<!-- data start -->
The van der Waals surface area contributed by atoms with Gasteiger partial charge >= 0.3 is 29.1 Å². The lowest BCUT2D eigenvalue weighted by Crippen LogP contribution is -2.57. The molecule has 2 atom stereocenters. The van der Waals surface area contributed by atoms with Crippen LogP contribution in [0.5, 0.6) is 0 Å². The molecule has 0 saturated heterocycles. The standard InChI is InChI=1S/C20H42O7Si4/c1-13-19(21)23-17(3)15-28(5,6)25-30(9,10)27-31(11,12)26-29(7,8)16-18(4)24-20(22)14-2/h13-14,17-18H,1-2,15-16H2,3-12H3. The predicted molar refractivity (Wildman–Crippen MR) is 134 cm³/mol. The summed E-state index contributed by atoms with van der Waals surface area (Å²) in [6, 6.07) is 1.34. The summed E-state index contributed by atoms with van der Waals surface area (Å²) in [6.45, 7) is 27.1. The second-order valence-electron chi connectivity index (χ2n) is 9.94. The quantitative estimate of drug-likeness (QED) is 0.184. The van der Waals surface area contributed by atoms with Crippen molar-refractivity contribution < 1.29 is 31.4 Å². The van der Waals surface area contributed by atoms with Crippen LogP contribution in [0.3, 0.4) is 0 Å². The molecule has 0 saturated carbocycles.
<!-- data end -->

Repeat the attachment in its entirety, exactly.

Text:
The van der Waals surface area contributed by atoms with Gasteiger partial charge >= 0.3 is 29.1 Å². The lowest BCUT2D eigenvalue weighted by Crippen LogP contribution is -2.57. The molecule has 2 atom stereocenters. The van der Waals surface area contributed by atoms with Crippen LogP contribution in [0.5, 0.6) is 0 Å². The molecule has 0 saturated heterocycles. The standard InChI is InChI=1S/C20H42O7Si4/c1-13-19(21)23-17(3)15-28(5,6)25-30(9,10)27-31(11,12)26-29(7,8)16-18(4)24-20(22)14-2/h13-14,17-18H,1-2,15-16H2,3-12H3. The predicted molar refractivity (Wildman–Crippen MR) is 134 cm³/mol. The summed E-state index contributed by atoms with van der Waals surface area (Å²) in [6, 6.07) is 1.34. The summed E-state index contributed by atoms with van der Waals surface area (Å²) in [6.45, 7) is 27.1. The second-order valence-electron chi connectivity index (χ2n) is 9.94. The quantitative estimate of drug-likeness (QED) is 0.184. The van der Waals surface area contributed by atoms with Crippen molar-refractivity contribution < 1.29 is 31.4 Å². The van der Waals surface area contributed by atoms with Crippen LogP contribution in [0.3, 0.4) is 0 Å². The molecule has 0 saturated carbocycles.